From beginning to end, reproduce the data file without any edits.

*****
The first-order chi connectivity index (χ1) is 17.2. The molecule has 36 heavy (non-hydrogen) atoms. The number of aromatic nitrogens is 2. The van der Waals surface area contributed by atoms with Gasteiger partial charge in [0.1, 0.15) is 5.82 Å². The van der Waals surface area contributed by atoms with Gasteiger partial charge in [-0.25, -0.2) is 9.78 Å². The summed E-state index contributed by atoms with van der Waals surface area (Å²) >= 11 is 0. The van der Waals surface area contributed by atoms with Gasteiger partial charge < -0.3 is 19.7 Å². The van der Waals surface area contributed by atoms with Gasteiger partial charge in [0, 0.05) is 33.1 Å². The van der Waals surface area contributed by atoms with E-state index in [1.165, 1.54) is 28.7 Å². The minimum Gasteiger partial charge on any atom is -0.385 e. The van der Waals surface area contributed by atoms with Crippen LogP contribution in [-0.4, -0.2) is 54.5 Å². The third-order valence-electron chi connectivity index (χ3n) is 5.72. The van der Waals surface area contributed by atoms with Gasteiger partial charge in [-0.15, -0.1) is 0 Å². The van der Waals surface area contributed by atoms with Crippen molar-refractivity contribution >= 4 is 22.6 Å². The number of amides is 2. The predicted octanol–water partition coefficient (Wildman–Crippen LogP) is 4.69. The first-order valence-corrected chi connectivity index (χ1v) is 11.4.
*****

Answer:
The first-order chi connectivity index (χ1) is 17.2. The molecule has 36 heavy (non-hydrogen) atoms. The number of aromatic nitrogens is 2. The van der Waals surface area contributed by atoms with Gasteiger partial charge in [0.1, 0.15) is 5.82 Å². The van der Waals surface area contributed by atoms with Gasteiger partial charge in [-0.25, -0.2) is 9.78 Å². The summed E-state index contributed by atoms with van der Waals surface area (Å²) >= 11 is 0. The van der Waals surface area contributed by atoms with Gasteiger partial charge < -0.3 is 19.7 Å². The van der Waals surface area contributed by atoms with Gasteiger partial charge in [0, 0.05) is 33.1 Å². The van der Waals surface area contributed by atoms with E-state index in [1.165, 1.54) is 28.7 Å². The minimum Gasteiger partial charge on any atom is -0.385 e. The van der Waals surface area contributed by atoms with Crippen LogP contribution in [-0.4, -0.2) is 54.5 Å². The third-order valence-electron chi connectivity index (χ3n) is 5.72. The van der Waals surface area contributed by atoms with Gasteiger partial charge in [-0.15, -0.1) is 0 Å². The van der Waals surface area contributed by atoms with Crippen molar-refractivity contribution >= 4 is 22.6 Å². The number of amides is 2. The predicted octanol–water partition coefficient (Wildman–Crippen LogP) is 4.69. The first-order valence-corrected chi connectivity index (χ1v) is 11.4.